There was a time, not so long ago, when pretty much all business graphics looked like this:
The global hegemony of Microsoft Excel (particularly, Excel 97), deployed onto millions and millions of users’ desktop PCs meant that the world was awash with poorly-labelled, hideously-coloured, and sometimes just plain wrong line charts and bar graphs. I’m not blaming Excel itself – it was a fantastically successful product – but the problem was that a huge number of people were producing business reports who had no training on the software, little background in statistics itself, and certainly no explicit knowledge of data visualisation methods (which, at the time, were unheard of as an academic discipline).
But then things got even worse, as people discovered the ability to create “3d” charts. All of a sudden, the unattractive but essentially harmless business graphics above morphed into things like this:
The general criticisms of these “3d” charts are quite well known, so I’m not going to repeat them here. However, to give two specific comments on the examples above:
- The artificial “perspective” added to the pie chart distorts the true relationship between the values in the series. For example, what is the relative size of the large purple slice compared to the blue slice? You can’t tell because the purple slice is shown closer to the viewer, enlarging its relative area and giving it distorted prominence.
- In the line chart, the shadow effects added to the extruded ends of each column make it difficult to read across to the axis to find out the exact value of an item. Furthermore, in several places the blue columns in the foreground (inquiries) obscure the red columns behind (sales).
“3d” charts enjoyed a brief life as the popular visualisation of choice, seen to make data more exciting and, thus, making managers pay more attention to it (also perhaps in the hope that adding “depth” to a graphic added depth to the corresponding data analysis?!).
However, before too long, they were debunked as being nothing more than marketing gloss. In fact, much more than that, 3d charts were proclaimed as being misleading and dangerous, and were wholeheartedly rejected by most members of the data visualisation community. In a write-up of one of the Jen Stirrup’s sessions from SQLBits8 conference last month, Luke Merrett describes the learning point he takes away as “…you should never, EVER use 3D graphs for reporting…”.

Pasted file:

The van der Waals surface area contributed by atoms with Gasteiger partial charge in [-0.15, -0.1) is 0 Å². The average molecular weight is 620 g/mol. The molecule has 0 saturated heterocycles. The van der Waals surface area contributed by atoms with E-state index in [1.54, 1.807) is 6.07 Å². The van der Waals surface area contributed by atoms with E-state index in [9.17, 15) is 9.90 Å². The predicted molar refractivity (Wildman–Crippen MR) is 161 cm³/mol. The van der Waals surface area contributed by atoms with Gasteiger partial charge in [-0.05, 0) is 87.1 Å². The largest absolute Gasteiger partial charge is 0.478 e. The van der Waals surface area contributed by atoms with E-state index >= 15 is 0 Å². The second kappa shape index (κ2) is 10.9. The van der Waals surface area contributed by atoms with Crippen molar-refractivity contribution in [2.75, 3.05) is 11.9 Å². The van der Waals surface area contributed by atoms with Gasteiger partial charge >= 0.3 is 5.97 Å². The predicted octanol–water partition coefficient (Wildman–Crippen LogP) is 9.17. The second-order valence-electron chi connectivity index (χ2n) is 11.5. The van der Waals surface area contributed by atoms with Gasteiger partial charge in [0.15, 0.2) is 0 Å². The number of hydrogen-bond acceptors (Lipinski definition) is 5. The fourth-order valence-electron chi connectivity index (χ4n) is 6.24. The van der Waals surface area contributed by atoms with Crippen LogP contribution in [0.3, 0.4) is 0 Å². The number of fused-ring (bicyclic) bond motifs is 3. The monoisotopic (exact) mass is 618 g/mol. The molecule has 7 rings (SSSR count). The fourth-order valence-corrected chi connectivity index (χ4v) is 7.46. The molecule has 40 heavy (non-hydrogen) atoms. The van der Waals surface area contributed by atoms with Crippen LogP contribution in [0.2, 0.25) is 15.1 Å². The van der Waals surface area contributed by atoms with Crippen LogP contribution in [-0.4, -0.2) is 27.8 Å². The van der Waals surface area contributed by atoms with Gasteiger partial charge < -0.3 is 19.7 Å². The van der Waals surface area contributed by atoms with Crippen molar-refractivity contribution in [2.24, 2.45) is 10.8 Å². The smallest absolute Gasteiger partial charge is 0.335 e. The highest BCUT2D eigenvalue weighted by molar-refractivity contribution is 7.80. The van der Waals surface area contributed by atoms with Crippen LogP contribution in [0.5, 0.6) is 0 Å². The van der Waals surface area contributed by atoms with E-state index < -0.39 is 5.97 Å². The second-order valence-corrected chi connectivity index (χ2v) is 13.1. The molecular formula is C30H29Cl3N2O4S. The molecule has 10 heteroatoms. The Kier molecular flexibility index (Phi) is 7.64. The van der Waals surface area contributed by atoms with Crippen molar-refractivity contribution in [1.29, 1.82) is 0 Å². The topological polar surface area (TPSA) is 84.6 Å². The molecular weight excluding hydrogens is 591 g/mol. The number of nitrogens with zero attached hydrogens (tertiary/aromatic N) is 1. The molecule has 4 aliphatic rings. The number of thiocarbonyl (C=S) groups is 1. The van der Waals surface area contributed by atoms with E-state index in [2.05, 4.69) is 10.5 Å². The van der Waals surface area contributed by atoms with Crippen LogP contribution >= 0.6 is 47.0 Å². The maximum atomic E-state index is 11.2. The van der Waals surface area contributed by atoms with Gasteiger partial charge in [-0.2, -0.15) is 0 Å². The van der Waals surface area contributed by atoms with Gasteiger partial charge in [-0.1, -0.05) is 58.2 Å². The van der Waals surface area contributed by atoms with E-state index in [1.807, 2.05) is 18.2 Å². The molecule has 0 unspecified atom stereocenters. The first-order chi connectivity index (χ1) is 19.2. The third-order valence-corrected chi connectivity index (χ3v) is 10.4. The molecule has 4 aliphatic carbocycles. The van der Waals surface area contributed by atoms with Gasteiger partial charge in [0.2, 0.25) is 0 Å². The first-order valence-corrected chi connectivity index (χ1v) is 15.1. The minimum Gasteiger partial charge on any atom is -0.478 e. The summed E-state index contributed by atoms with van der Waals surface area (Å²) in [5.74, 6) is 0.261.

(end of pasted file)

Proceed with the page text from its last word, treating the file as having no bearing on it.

I wonder if 3d charts, which not so long ago were being enthusiastically embraced and adopted, have now been wholeheartedly disregarded with equal lack of consideration. So, I’d like to take this opportunity to stick up for 3d graphs and explain why, in certain situations, I believe they are an appropriate way to visualise sets of data.
“3D” Graphs or 3D Graphs?
Before I do, I need to clarify something. In the preceding paragraphs, you might have noticed that I carefully referred to “3d” graphs, not 3d graphs. Why?
As far as I’m concerned, the examples of the tilted pie chart and the extruded column chart with shadows shown above are not 3d charts. They are 2d charts that have had a graphic effect applied to them to give them a sense of depth. That effect is not in any way linked to the underlying data set – it has no corresponding dimension (from a data point of view). These arbitrary graphic effects take up space in the chart without adding any further information about the data, which is pretty much the definition of “chart junk”.
I referred to these images as “3d” charts, but they should really be described as two-and-a-half dimensional charts. Clearly (unless you’ve got some sort of very expensive holographic-projection monitor), it’s impossible to create a chart that is displayed in three-dimensional space. However, it is possible to create a 2-dimensional representation of a chart that represents data in 3 dimensions, and that is what I regard as a 3d chart.